What are the cons to playing indoor pickleball?

Background Noise – Although indoor pickleball limits distractions from unpredictable outdoor sources, there can still be a lot of annoying noise inside. As much as we love the classic pickleball pop sound, it can be nonstop inside indoor facilities when multiple games are being played at once. Between loud echoes of enclosed gym spaces and the sounds from other games, indoor pickleball with multiple courts can have some annoying background noise.  

Temporary Courts – Indoor courts are often multi-purpose and temporary. If you’re at a gym or sports facility, courts might have various uses, and pickleball is just one sport on the list. Court lines might be taped and nets can be flimsy and easily removable. With these temporary fixes, your game can likely get interrupted. It’s also easy to get distracted or confused if indoor courts have markings and lines leftover from other sports. 

Pay to Play – Indoor courts can be costly and exclusive. Indoor facilities are often members-only, so you’ll have to pay a membership fee. At a public indoor facility, you’ll often have to pay to reserve a pickleball court. While it may not be too expensive per game, If you play indoors consistently, this can add up. 

Shared Spaces – When you’re playing indoors, you’re often sharing the space with other players. Courts can be very close to one another. Any out-of-bounds hit can easily roll onto your court from another game or vice versa, disrupting the game. 

Limited Motion – Indoor courts are enclosed, which can limit your mobility while playing. You’ll have to consider your proximity to walls and other courts as well as ceiling height. In indoor facilities, walls are usually somewhat close to sidelines and baselines. This can make it harder to go for difficult shots and make saves with momentum that can lead you off the court.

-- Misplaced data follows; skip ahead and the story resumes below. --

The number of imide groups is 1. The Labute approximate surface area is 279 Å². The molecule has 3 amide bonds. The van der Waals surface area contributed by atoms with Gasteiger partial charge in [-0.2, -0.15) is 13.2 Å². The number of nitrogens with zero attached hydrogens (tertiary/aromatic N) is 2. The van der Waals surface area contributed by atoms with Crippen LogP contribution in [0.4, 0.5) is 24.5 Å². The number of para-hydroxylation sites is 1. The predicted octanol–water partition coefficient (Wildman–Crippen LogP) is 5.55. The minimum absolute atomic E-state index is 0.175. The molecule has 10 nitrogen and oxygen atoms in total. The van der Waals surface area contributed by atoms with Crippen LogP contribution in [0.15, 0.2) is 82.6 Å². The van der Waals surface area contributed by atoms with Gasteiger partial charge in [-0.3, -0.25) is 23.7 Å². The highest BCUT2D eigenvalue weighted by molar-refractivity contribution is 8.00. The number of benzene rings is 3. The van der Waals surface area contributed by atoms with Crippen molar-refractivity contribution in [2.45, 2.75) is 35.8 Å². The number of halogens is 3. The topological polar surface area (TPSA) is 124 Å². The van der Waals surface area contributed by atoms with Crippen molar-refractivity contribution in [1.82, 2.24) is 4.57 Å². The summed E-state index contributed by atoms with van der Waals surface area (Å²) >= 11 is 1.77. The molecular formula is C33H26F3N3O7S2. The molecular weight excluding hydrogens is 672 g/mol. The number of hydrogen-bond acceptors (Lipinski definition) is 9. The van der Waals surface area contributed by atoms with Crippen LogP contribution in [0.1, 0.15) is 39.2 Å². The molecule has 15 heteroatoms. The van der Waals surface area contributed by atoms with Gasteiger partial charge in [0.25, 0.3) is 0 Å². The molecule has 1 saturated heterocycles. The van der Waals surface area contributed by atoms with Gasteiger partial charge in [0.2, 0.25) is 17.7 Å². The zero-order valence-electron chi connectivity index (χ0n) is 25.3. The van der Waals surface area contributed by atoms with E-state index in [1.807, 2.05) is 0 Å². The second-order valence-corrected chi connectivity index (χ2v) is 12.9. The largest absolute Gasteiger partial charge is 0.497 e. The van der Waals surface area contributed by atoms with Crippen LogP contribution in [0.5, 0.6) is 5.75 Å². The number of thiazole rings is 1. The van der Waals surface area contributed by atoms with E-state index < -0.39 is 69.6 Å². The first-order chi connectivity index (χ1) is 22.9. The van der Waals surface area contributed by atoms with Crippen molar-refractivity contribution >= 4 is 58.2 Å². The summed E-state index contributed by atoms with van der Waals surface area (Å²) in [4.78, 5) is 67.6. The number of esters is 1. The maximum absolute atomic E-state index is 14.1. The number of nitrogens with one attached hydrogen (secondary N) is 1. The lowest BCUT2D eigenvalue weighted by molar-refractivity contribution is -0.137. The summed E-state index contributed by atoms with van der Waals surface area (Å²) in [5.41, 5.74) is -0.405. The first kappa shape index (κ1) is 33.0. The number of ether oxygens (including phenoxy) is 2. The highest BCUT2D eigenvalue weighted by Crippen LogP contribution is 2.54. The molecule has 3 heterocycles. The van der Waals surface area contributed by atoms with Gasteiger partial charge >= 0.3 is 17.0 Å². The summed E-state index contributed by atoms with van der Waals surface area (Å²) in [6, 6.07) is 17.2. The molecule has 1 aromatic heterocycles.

What are the pros to playing outdoor pickleball?

FREE – Of course, outdoor pickleball tends to be free!

Better Availability – As pickleball grows, so many more courts are being built. Public parks everywhere are seemingly always adding courts to keep up with demand. In outdoor spaces, there’s usually more than one court, too, so you can just show up and play without a reservation.

Pickleball-specific – Most outdoor courts are dedicated to pickleball only, so they’re here to stay. They’re typically built well and have permanent nets and court markings. You won’t have to share them with another sport, and will likely only run into other pickleball players there. 

Larger Space – Outdoor courts typically have more space around the perimeter than indoor courts. This allows more room for spectators and greater space to give it your all for all-star plays. 

Individual Fences – Luckily, there tend to be individual court fences that separate. This makes ball pickup easier and minimizes interference from other games. 

Views & Vitamin D – Depending on where you’re playing, many outdoor pickleball courts have amazing views, from beautiful greenery to mountain scenery. Playing pickleball outside in the sunshine is also a great way to get some Vitamin D and improve your overall mental health. 

What are the cons to playing outdoor pickleball?

Inconsistent Conditions – With outdoor pickleball, you’re never sure what conditions you’re going to get. Even on the most beautiful days, sudden winds can mess up your shots and affect your game. Intense sun, animals, passing showers, and background noise are all uncontrollable factors that you might have to prepare for.

Wait Times – Although you won’t have to make a reservation with outdoor courts, if they’re full, you’re out of luck. Depending on how popular pickleball is in your area, and how many courts you have access to, there are no limits on court use. If there are no available courts, you’ll have to wait until one opens up or go home. 

Seasonal – Depending on the location, outdoor pickleball courts are seasonal; even though outdoor courts do not usually close, winter temperatures and snow, damage during hurricane season, or intense desert heat and sun can take them out of commission.